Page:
Myers has wild opinion on removal


NEW YORK -- Three outs away.

Three outs away from a stirring victory.

Three outs away from conquering 21-game winner Andy Pettitte.

Three outs away from a chance to tie for first place today.

What happened?

You saw what happened.

It was SkyDome '89 all over again, with Randy Myers playing the role of Gregg Olson, minus the wild pitch.

Myers walked the first two hitters of the ninth, then was removed by manager Davey Johnson after retiring Tino Martinez on a pop-up.

Alan Mills allowed a broken-bat single by Bernie Williams to tie the score, then a two-out single in the 10th by Ruben Rivera over the glove of the leaping second baseman, Roberto Alomar.

Yankees 3, Orioles 2.

Three outs away.

And afterward, all Myers wanted to know is why he wasn't allowed to finish the mess he started.

Fitting, wasn't it?

You just knew this collection of high-priced individuals would produce one more selfish outburst before this tumultuous season was over.

"I have confidence in myself," Myers said. "If you have a closer, that job with a one-run lead is to get three outs before someone scores.

"I wasn't allowed to finish. It's like pulling a hitter out with a 2-1 or 2-2 count, saying, 'time out,' and putting in a pinch hitter for him."

Johnson declined to respond to Myers' comments, but said earlier in his post-game media gathering that the left-hander was "overthrowing."

He also wanted the right-handed Mills to face the switch-hitting Williams, who entered the game hitting .382 from the right side, but only .259 from the left.

Irrefutable logic, especially considering that Myers has a 5.79 ERA since July 7. But Johnson need not defend himself. Right now, he has bigger problems.

Indeed, the Orioles can probably forget about winning the American League East, unless they sweep the Yankees in today's doubleheader.

"At this stage of the game you feel like you have to take two out of three here," shortstop Cal Ripken said.

It could happen with Mike Mussina facing Kenny Rogers and David Wells facing David Cone. But the Orioles now trail the Yankees by four games.

If they can't cut into that margin with a sweep, it will be almost impossible to win the division with 10 games to play.

And if they get swept, their wild-card chances might also start fading, with their lead over the Seattle Mariners down to 2 1/2 games.

They got a magnificent start from Scott Erickson last night, terrific infield defense, a clutch tie-breaking single by Eddie Murray in the seventh.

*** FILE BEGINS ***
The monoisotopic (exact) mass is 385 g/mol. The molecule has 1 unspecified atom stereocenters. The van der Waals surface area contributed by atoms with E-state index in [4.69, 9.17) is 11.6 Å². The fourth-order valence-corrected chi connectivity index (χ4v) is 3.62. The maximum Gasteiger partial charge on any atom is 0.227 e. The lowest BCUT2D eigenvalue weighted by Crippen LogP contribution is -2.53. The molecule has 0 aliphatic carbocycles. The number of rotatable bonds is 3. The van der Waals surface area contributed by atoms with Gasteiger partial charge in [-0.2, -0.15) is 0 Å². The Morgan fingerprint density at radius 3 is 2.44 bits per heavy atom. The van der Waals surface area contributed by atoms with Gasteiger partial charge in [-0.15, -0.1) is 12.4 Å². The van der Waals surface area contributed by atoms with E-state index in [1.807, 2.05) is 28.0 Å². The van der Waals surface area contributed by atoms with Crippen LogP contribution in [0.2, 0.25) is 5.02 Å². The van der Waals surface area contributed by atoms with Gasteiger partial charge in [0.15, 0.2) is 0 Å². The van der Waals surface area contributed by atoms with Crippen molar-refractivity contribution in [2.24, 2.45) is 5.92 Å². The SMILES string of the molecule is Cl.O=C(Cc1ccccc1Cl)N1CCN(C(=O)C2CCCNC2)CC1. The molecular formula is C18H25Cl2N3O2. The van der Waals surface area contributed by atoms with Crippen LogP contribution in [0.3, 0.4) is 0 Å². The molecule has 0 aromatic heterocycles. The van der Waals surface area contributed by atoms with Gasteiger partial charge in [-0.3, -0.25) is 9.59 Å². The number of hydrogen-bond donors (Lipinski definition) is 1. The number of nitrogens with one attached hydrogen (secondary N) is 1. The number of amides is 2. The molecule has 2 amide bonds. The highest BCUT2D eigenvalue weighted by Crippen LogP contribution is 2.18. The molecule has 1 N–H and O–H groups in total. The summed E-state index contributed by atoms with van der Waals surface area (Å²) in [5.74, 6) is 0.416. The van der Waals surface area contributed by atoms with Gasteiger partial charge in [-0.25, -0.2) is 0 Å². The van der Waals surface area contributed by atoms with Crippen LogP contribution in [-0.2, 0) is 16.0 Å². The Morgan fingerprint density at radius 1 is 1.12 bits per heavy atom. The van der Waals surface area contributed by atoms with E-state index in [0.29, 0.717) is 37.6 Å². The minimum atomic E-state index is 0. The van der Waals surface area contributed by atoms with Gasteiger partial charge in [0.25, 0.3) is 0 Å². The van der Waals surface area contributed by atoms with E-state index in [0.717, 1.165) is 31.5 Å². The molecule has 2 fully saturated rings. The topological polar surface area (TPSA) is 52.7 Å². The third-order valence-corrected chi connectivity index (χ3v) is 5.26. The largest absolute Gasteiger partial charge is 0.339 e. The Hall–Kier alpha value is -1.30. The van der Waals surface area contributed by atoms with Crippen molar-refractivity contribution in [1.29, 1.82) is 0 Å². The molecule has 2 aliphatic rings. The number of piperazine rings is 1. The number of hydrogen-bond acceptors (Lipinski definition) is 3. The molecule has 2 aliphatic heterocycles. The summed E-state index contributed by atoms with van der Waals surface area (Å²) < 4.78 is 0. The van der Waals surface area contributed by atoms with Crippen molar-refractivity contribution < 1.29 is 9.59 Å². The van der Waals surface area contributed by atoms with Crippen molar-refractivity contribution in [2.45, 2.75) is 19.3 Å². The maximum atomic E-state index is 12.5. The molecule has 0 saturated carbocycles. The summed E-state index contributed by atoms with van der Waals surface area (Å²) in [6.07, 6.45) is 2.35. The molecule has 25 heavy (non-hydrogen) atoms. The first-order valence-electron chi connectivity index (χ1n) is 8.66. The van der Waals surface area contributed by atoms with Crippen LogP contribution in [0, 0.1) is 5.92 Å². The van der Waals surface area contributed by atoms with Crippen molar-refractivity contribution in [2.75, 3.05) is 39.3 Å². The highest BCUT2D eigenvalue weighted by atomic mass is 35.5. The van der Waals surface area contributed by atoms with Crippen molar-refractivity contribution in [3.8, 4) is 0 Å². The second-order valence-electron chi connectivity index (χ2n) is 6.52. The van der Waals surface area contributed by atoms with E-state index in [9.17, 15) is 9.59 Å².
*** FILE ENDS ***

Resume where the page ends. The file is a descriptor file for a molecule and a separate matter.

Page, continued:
But then Cal Ripken failed to break for the plate on a slow bouncer to the mound by B. J. Surhoff with men on first and third with none out.

Pettitte and shortstop Derek Jeter turned a spectacular double play with Ripken frozen at third, and Mark Parent grounded out to end the threat.

The Orioles never had another runner.

Johnson said Ripken has "got to go" in that situation, if only to force a rundown and avoid a double play.

Ripken said it wasn't that simple.

"You're supposed to go on any well-hit ground ball, but the slow ball you're supposed to read," he said. "The strategy is to stay out of the double play."

"I don't know what else I could have done except maybe make a good fake [toward home] after he threw the ball to second base."

Oddly enough, the Orioles' other major miscue also came on a comebacker, when Erickson threw belatedly to third in the fifth, leading to the Yankees' first run.

Still, they had their 2-1 lead entering the ninth.

Myers said Tuesday that he believed Johnson's use of alternate closers was a sign the Orioles might trade him.


Johnson started using alternate closers because he no longer could trust Myers with a late-inning lead, and last night was proof.

First Myers walked Paul O'Neill, a left-handed hitter. Then he walked Cecil Fielder, who had looked awful going 0-for-3, striking out and grounding into a double play.

"I was working the hitters," Myers said. "Cecil and Paul took close pitches, quality hitters. I thought they were going to swing. They showed good discipline."

Not once did Myers accept responsibility. Not once did he say, "It's a sin to walk the leadoff hitter, and then the next hitter."

He just questioned Johnson.

Perhaps it was only fitting that it ended this way, with the Orioles falling victim to their own smugness, and the Yankees winning behind four players from of their farm system, all in their first or second seasons.

Pettitte worked into the ninth, Mariano Rivera pitched 1 2/3 perfect innings for the victory. Rivera's cousin, Ruben, got the winning hit, and Jeter scored the winning run.

Three outs away, and the Orioles blew it.

Three outs away, and all Randy Myers wanted to talk about was Randy Myers.

Pub Date: 9/19/96

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